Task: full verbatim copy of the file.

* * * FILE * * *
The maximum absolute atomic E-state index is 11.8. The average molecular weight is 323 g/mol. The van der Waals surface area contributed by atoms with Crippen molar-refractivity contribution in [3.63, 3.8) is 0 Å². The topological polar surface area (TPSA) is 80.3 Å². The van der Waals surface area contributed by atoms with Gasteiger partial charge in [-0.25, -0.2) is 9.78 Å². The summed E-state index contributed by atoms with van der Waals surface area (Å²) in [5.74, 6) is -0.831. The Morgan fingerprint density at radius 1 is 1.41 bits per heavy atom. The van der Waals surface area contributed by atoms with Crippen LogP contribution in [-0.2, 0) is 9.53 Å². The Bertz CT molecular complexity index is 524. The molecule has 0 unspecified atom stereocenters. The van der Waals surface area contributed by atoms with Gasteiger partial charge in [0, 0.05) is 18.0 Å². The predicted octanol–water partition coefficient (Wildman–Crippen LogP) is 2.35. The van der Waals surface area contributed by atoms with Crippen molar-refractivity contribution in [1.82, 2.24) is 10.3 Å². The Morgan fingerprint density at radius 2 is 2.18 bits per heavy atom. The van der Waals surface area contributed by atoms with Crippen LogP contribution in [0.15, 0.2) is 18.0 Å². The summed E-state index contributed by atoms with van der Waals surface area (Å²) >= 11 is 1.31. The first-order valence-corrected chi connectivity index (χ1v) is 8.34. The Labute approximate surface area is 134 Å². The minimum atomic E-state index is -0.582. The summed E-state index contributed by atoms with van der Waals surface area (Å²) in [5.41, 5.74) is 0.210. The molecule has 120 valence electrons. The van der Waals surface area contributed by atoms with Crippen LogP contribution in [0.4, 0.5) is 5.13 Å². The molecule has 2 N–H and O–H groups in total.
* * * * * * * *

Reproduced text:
The maximum absolute atomic E-state index is 11.8. The average molecular weight is 323 g/mol. The van der Waals surface area contributed by atoms with Crippen molar-refractivity contribution in [3.63, 3.8) is 0 Å². The topological polar surface area (TPSA) is 80.3 Å². The van der Waals surface area contributed by atoms with Gasteiger partial charge in [-0.25, -0.2) is 9.78 Å². The summed E-state index contributed by atoms with van der Waals surface area (Å²) in [5.74, 6) is -0.831. The Morgan fingerprint density at radius 1 is 1.41 bits per heavy atom. The van der Waals surface area contributed by atoms with Crippen LogP contribution in [-0.2, 0) is 9.53 Å². The Bertz CT molecular complexity index is 524. The molecule has 0 unspecified atom stereocenters. The van der Waals surface area contributed by atoms with Gasteiger partial charge in [0, 0.05) is 18.0 Å². The predicted octanol–water partition coefficient (Wildman–Crippen LogP) is 2.35. The van der Waals surface area contributed by atoms with Crippen molar-refractivity contribution in [1.82, 2.24) is 10.3 Å². The Morgan fingerprint density at radius 2 is 2.18 bits per heavy atom. The van der Waals surface area contributed by atoms with Crippen LogP contribution in [0.15, 0.2) is 18.0 Å². The summed E-state index contributed by atoms with van der Waals surface area (Å²) >= 11 is 1.31. The first-order valence-corrected chi connectivity index (χ1v) is 8.34. The Labute approximate surface area is 134 Å². The minimum atomic E-state index is -0.582. The summed E-state index contributed by atoms with van der Waals surface area (Å²) in [5.41, 5.74) is 0.210. The molecule has 120 valence electrons. The van der Waals surface area contributed by atoms with Crippen LogP contribution in [0.4, 0.5) is 5.13 Å². The molecule has 2 N–H and O–H groups in total.